Making Coasean Property More Coasean

45 Pages Posted: 10 Feb 2011

See all articles by Thomas W. Merrill

Thomas W. Merrill

Columbia University - Law School

Henry E. Smith

Harvard Law School

Date Written: February 9, 2011

Abstract

In his pioneering work on transaction costs, Ronald Coase presupposed a picture of property as a bundle of government-prescribed use rights. This picture is not only not essential to what Coase was trying to do, but its limitations emerge when we apply Coaseā€™s central insights to analyze the structure of property itself. This leads to what we term the Coase Corollary: in a world of zero transaction costs the nature of property does not matter to allocative efficiency. But as with the Coase Theorem itself, the real point is the implication for a positive transaction cost world: we need to subject the notion of property to a comparative institutional analysis. Because transaction costs are positive, it is no accident that property is defined in terms of things as a starting point, that uses are grouped under exclusion rights, and that in rem rights are widely employed: these features of property receive a transaction cost explanation. Simple lumpy packages of property rights motivated by transaction costs form an important baseline that furnishes presumptive answers to bilateral use conflicts. A more thoroughly Coasean approach points back to a picture of property more like the traditional one furnished by the law.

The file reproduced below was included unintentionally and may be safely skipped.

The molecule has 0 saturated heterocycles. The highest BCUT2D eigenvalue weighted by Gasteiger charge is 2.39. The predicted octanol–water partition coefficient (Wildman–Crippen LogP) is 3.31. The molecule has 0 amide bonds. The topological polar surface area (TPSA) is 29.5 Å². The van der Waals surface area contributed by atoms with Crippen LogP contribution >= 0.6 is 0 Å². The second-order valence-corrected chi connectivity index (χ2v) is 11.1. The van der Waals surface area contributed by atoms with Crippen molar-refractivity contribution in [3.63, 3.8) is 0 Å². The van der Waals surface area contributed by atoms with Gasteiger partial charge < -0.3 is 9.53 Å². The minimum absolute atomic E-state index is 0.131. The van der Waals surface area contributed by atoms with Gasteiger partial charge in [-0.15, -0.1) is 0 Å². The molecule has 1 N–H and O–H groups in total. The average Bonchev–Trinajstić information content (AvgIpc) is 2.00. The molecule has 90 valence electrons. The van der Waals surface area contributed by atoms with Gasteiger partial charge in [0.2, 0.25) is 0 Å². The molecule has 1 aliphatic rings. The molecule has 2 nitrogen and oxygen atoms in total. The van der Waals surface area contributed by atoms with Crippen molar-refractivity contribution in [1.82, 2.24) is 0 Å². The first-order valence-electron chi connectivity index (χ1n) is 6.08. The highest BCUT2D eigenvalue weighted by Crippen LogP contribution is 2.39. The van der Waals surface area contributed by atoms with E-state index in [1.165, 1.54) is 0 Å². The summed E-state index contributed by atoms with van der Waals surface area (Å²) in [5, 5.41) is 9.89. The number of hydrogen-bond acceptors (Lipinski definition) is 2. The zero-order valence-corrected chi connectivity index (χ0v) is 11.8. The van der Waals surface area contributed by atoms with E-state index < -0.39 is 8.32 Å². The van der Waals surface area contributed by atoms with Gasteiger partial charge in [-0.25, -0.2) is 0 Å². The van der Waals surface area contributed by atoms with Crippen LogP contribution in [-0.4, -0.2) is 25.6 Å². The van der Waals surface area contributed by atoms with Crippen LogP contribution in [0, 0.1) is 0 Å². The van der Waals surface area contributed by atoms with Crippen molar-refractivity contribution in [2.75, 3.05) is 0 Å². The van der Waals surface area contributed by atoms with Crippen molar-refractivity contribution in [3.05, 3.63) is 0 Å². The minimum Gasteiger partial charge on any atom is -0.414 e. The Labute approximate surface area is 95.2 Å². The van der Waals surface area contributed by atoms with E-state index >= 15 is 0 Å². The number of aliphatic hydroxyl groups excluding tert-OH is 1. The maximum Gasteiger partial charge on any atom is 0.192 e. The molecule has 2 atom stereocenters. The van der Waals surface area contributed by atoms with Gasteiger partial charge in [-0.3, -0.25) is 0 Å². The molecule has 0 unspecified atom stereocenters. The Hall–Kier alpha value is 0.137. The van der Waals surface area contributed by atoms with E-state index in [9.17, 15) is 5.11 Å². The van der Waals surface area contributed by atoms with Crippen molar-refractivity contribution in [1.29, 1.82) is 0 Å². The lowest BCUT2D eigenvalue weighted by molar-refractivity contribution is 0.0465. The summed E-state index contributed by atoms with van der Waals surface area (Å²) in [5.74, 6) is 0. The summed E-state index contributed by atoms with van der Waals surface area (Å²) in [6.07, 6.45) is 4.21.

Keywords: Coase Theorem, Property, Bundle of Rights, Coase Corollary, Transaction Costs, Radio Spectrum, Lighthouse

JEL Classification: B25, B31, D23, K00, K11

Suggested Citation

Merrill, Thomas W. and Smith, Henry E., Making Coasean Property More Coasean (February 9, 2011). Journal of Law and Economics, Forthcoming, Harvard Law and Economics Discussion Paper No. 688, Columbia Public Law Research Paper No. 11-262, Available at SSRN: https://ssrn.com/abstract=1758846

Thomas W. Merrill

Columbia University - Law School ( email )

435 West 116th Street
New York, NY 10025
United States
212-854-7946 (Phone)

Henry E. Smith (Contact Author)

Harvard Law School ( email )

1575 Massachusetts
Hauser 406
Cambridge, MA 02138
United States

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